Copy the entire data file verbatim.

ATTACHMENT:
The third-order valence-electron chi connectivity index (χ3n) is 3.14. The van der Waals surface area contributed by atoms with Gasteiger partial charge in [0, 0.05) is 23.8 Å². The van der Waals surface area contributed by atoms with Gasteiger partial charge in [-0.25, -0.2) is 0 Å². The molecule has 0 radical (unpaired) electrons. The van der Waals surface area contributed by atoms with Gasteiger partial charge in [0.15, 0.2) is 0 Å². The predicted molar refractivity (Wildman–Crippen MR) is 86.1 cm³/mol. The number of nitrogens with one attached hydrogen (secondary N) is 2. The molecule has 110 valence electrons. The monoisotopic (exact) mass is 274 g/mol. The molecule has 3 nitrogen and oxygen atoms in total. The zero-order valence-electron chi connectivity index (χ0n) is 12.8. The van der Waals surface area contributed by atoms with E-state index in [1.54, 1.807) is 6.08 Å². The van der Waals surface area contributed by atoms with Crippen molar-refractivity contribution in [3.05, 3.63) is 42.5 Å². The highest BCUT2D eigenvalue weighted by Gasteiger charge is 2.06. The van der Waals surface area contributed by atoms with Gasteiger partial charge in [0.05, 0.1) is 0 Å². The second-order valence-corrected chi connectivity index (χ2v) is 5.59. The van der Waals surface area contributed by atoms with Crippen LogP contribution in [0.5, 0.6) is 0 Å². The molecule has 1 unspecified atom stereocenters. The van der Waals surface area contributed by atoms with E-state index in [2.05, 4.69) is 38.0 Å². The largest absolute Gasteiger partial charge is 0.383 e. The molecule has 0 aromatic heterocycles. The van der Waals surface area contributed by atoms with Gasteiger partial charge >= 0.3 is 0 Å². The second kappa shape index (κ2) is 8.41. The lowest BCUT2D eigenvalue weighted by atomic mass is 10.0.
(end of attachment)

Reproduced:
The third-order valence-electron chi connectivity index (χ3n) is 3.14. The van der Waals surface area contributed by atoms with Gasteiger partial charge in [0, 0.05) is 23.8 Å². The van der Waals surface area contributed by atoms with Gasteiger partial charge in [-0.25, -0.2) is 0 Å². The molecule has 0 radical (unpaired) electrons. The van der Waals surface area contributed by atoms with Gasteiger partial charge in [0.15, 0.2) is 0 Å². The predicted molar refractivity (Wildman–Crippen MR) is 86.1 cm³/mol. The number of nitrogens with one attached hydrogen (secondary N) is 2. The molecule has 110 valence electrons. The monoisotopic (exact) mass is 274 g/mol. The molecule has 3 nitrogen and oxygen atoms in total. The zero-order valence-electron chi connectivity index (χ0n) is 12.8. The van der Waals surface area contributed by atoms with E-state index in [1.54, 1.807) is 6.08 Å². The van der Waals surface area contributed by atoms with Crippen molar-refractivity contribution in [3.05, 3.63) is 42.5 Å². The highest BCUT2D eigenvalue weighted by Gasteiger charge is 2.06. The van der Waals surface area contributed by atoms with Gasteiger partial charge in [0.05, 0.1) is 0 Å². The second-order valence-corrected chi connectivity index (χ2v) is 5.59. The van der Waals surface area contributed by atoms with Crippen LogP contribution in [0.5, 0.6) is 0 Å². The molecule has 1 unspecified atom stereocenters. The van der Waals surface area contributed by atoms with E-state index in [2.05, 4.69) is 38.0 Å². The largest absolute Gasteiger partial charge is 0.383 e. The molecule has 0 aromatic heterocycles. The van der Waals surface area contributed by atoms with Gasteiger partial charge >= 0.3 is 0 Å². The second kappa shape index (κ2) is 8.41. The lowest BCUT2D eigenvalue weighted by atomic mass is 10.0.